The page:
• Find top-selling Indie books on Amazon, and glance through their copywrite page at the front of the “Look-Inside” section. Most authors give credit to their artist there. Look up that artist and find out their pricing. That is how I found my artist. A guy I followed on Twitter released his book, and I absolutely loved the cover. I went to look for the artist, went to her website, looked her up on DeviantArt, emailed her, and ended up booking an original illustration for a low price for an entirely original cover (no stock photos).

+++

Working with an Artist

Once you’ve found an artist for the price you are willing to pay, and their schedule is open for your timeframe, the real work begins. I put together a very thorough artist’s brief about what I wanted, and my illustrator was grateful that I was specific about what I wanted. This is your cover. Communicate what you want it to look like.

  • Do yourself and the artist a favor, and do your research. Find comparable covers that match the tone or layout that you want for your own cover.
  • Have a character you want depicted? Be sure to include a physical description of that character. Find models or photographs that match how you imagine they look. Consider things like stance, facial expression, clothing, skin tone, etc.
  • Find images or illustrations that capture the setting in a comparable way, whether specific features or a general mood.
  • Is there a scene you want depicted? Or a description that captures your character or setting well? Include that excerpt from your book. It may add some helpful context and even provide inspiration.

+++

A Few Things the Artist Definitely Should Do for You

  • They should give several stages for revisions once the design process has begun. Find someone who wants the end-product to be what you want.
  • All payment should not occur until you are happy with the finished product. Generally, a good artist will ask you to pay about half upfront, and the other half once the cover is finished.
  • The artist should have experience with your genre. Don’t hire an artist who specializes in Romance covers, if you are publishing a Space Opera, etc.

+++

Best of luck as you search out your own cover artist. If you are willing to put in the work, and a little money, you can have a high-quality cover that will help you sell many copies of your book.

My Fantasy World Map Reveal

Thanks for joining me as I chronicle My Self-Publishing Journey for my epic fantasy, THE SHADOW WATCH. In Part One, I outlined my reasons for pursuing this avenue of publishing over the traditional publishing model.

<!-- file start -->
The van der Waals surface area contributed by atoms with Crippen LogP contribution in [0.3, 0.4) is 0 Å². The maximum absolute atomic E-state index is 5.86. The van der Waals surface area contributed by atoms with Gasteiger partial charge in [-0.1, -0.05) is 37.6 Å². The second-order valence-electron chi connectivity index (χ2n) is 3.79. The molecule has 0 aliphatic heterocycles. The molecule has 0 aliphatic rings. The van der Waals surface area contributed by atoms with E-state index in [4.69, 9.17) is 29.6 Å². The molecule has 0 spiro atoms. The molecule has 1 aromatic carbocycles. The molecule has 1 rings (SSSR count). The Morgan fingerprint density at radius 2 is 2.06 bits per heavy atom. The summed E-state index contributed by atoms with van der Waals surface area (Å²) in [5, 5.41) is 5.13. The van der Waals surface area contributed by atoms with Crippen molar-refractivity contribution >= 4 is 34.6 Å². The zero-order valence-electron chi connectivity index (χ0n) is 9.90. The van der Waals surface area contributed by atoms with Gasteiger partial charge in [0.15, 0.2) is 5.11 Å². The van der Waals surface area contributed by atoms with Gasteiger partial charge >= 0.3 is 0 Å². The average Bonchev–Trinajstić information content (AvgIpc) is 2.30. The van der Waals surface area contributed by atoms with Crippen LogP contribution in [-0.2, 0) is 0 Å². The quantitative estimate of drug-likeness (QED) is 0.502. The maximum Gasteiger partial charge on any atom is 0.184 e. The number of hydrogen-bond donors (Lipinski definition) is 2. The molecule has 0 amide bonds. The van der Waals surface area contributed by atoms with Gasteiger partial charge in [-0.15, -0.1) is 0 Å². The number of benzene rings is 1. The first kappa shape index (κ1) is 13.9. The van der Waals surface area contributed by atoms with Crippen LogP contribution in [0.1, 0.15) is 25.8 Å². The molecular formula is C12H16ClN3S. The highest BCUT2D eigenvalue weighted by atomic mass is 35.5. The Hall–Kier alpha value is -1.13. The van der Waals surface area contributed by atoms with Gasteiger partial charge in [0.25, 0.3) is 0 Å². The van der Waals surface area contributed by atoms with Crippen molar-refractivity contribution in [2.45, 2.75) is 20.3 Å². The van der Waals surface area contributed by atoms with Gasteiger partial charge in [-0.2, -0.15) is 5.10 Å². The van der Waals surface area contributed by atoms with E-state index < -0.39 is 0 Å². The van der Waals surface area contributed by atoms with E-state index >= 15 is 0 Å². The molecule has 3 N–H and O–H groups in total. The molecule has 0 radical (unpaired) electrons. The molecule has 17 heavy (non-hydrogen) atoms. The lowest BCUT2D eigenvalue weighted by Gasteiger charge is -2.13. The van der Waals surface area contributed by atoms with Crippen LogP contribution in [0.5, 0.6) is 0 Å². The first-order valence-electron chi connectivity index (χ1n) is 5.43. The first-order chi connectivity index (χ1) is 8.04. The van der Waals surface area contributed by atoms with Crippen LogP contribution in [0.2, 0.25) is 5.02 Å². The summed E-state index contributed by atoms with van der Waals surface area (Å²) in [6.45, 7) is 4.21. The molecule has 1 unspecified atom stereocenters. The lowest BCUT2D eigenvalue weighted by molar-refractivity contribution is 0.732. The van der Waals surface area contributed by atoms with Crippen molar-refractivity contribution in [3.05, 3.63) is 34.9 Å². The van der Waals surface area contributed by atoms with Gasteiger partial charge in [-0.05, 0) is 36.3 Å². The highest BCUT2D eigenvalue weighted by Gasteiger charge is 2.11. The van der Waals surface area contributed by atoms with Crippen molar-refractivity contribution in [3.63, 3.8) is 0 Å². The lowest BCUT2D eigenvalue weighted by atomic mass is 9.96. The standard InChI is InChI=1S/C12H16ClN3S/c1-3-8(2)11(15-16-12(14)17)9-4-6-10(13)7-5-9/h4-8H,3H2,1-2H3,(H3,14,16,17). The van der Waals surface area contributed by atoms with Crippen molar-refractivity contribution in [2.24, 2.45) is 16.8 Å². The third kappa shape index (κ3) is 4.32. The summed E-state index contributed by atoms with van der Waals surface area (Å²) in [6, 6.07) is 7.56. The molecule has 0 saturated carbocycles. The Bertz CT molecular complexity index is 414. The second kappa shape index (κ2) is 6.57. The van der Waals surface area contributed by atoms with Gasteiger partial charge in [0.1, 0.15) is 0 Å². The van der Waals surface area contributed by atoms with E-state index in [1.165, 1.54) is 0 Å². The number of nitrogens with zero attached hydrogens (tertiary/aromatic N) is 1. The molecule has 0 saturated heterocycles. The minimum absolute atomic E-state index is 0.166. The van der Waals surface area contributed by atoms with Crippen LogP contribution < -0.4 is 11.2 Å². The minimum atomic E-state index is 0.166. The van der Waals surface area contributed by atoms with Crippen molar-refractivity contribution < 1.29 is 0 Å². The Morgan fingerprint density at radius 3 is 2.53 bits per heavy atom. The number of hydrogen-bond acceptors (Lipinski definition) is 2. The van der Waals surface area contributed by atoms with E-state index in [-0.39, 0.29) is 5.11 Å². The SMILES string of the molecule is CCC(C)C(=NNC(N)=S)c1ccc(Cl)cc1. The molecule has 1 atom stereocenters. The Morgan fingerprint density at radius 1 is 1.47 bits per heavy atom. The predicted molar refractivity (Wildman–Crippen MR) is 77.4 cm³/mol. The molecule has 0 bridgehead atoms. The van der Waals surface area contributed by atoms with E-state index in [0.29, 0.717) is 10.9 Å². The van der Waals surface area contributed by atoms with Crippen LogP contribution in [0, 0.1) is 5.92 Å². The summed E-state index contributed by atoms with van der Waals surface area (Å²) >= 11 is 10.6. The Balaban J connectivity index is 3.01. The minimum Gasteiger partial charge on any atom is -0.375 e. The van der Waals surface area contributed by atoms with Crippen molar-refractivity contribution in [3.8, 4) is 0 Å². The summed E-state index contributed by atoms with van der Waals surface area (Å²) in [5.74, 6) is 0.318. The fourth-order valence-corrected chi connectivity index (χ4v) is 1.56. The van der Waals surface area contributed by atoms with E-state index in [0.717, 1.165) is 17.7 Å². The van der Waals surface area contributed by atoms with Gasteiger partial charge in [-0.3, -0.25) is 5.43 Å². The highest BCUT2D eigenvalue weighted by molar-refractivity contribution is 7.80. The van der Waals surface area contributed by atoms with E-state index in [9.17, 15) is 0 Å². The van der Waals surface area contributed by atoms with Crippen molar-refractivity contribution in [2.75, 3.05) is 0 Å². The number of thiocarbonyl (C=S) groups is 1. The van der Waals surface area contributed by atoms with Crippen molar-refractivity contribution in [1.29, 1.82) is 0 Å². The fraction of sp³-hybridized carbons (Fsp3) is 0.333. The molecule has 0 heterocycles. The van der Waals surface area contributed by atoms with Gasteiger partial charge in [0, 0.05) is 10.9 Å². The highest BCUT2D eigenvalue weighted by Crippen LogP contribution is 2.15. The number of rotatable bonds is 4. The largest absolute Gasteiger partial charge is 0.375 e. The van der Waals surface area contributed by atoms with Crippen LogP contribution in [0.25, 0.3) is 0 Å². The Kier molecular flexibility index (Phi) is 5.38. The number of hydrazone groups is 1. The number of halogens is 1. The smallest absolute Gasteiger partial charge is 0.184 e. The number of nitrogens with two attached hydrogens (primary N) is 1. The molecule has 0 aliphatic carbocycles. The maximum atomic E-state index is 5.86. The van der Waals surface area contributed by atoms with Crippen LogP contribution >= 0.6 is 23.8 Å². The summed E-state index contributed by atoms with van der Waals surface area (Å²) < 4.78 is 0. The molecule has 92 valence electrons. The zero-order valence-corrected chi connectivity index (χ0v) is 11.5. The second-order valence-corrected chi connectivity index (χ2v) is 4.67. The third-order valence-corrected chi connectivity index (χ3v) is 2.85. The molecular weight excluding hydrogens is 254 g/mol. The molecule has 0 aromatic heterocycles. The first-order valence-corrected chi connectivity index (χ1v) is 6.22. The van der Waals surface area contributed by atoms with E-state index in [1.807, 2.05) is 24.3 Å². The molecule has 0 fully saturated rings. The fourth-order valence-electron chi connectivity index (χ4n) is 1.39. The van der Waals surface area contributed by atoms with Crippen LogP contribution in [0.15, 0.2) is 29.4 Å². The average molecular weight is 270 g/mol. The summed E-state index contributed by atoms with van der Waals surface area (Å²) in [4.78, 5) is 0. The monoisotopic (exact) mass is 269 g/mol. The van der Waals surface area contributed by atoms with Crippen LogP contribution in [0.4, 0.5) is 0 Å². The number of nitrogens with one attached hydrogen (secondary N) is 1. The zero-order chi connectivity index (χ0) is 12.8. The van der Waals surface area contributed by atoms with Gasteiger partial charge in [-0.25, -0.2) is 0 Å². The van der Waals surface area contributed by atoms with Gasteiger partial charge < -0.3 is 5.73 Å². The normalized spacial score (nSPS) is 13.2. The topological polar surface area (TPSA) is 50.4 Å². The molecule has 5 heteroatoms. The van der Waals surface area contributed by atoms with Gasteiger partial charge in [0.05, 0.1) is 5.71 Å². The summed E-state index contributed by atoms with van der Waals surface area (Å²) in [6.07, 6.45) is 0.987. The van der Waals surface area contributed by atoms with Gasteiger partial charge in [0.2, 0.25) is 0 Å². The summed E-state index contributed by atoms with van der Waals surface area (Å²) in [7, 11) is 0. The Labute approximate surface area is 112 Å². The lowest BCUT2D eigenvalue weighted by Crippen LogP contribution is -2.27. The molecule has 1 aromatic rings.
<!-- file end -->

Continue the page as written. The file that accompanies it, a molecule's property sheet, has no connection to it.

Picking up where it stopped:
Many things are quickly falling into place, as I lay the groundwork for the self-publication process. My editor and cover artist have been booked, and most recently, I commissioned a beautiful world map for THE SHADOW WATCH.

The New World Complete

All this fell together much more quickly than I expected. I had originally planned to work with another artist, who ran over $500, whom I discovered on a thread on Kboards. I did not like the idea of spending quite that much, but I had a hard time finding an artist I liked for much cheaper. I also want this book to be as professional as possible, and let’s be honest, for epic fantasy, a detailed world map is an expectation.

Then, I stumbled upon an online thread that mentioned that there are several quality Map Artists on DeviantArt for very reasonable prices. I checked it out and stumbled upon the very impressive work of Sebastian Breit (check out his work here). And he was able to begin immediately.

[A Self-Pub Lesson Learned: You can find high quality work for a good price, if you are willing to look. Spend a little more time researching before booking a commissioned artist. Find a price that fits your budget and quality standards. Had I not been browsing some threads on Kboards, I would have ended up spending several hundred dollars more than I wanted to. This goes for cover artists, as well. I highly recommend Deviant Art, by the way.]

I am incredibly pleased with this map, and the turn-around time was only about a week. I was blown away as this world I’ve written about and poorly sketched on printer paper quickly turned into a detailed world.

Considering I will be writing at least 3 books in this world, the upfront cost of one map is totally worth every penny, in my opinion.

Let me know what you think of the map!

And stay tuned for more about my Self-Publishing Journey.

 

 

Best,

S.A. Klopfenstein